Before things got too depressing, technical problems meant the interview had to be wrapped-up fast, and the inexpressible did not get articulated.

The inexpressible being, of course, that the media as we know it is in its death throes. It’s on the mat. The death rattle has begun. Wake up peeps, it’s happening, it’s really happening.

WHERE IT'S AT The Publish Button, we've all got one now!
WHERE IT’S AT The Publish Button, we’ve all got one now!

I could rail at the media moguls who have sold us out, but I’m calling The Publish Button the main culprit, that powerful little hyperlink which emerged on online blogging platforms a decade ago.

We flocked to it like gulls at a rubbish bin, and since digital technology was able to count the uptake, advertisers followed in an equally frenzied manner, until there were simply more pecks on The Publish Button than there were on all the print floors combined.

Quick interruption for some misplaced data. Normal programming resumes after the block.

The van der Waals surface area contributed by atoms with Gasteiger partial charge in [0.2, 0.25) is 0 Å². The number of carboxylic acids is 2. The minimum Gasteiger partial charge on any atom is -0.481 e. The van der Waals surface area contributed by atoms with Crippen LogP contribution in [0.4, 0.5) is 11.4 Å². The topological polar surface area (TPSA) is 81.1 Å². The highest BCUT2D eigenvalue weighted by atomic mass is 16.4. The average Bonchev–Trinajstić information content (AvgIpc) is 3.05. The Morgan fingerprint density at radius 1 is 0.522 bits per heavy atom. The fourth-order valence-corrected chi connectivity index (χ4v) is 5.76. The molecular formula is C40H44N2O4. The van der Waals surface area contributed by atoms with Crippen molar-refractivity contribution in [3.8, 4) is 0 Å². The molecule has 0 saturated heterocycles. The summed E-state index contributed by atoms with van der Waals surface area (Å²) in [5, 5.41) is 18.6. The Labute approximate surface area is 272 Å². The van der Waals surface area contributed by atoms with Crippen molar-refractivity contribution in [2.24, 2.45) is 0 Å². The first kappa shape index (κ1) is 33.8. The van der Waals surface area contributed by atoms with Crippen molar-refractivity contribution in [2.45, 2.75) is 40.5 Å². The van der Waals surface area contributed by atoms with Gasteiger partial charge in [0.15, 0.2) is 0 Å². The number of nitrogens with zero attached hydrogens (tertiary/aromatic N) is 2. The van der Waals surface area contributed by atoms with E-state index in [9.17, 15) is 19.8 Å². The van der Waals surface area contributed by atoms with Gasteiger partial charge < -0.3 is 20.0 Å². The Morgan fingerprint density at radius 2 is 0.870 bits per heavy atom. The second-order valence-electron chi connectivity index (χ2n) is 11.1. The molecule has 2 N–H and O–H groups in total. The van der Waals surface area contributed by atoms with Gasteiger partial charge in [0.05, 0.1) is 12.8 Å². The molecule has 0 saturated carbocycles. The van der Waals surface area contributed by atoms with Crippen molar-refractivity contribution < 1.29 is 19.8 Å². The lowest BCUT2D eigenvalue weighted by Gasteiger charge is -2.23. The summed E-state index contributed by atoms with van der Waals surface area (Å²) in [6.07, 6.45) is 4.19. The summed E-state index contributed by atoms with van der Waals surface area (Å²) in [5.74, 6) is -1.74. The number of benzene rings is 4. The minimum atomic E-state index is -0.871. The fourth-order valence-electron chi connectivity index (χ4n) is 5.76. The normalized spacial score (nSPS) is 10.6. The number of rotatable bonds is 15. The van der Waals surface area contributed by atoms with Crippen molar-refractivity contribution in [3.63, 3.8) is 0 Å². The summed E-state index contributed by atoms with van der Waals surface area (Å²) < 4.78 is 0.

Twitter, Facebook and various forms of blogging now fulfill the very strong desire to be ‘published’ and ‘posted’, ‘liked’ and have our status ‘updated’ and ‘shared’.

Now, I’m not saying what we blog/post/tweet about is necessarily rubbish, but the bin is where it’s at peeps, the gulls are just not flocking to the mainstream media, which has been stripped, flogged and hung out to dry, journalistic job security with it.

The companies who made The Publish Button have become the new media moguls. They have no need to invest in ink, paper, print floors, newsagents, transport, and the tens of thousands of people who once staffed the media.

And without us even noticing, they have managed extremely well without journalists. A media which has no need to pay for content is every CEO’s dream.

Content flows freely to them, because The Publish Button is such effective bait.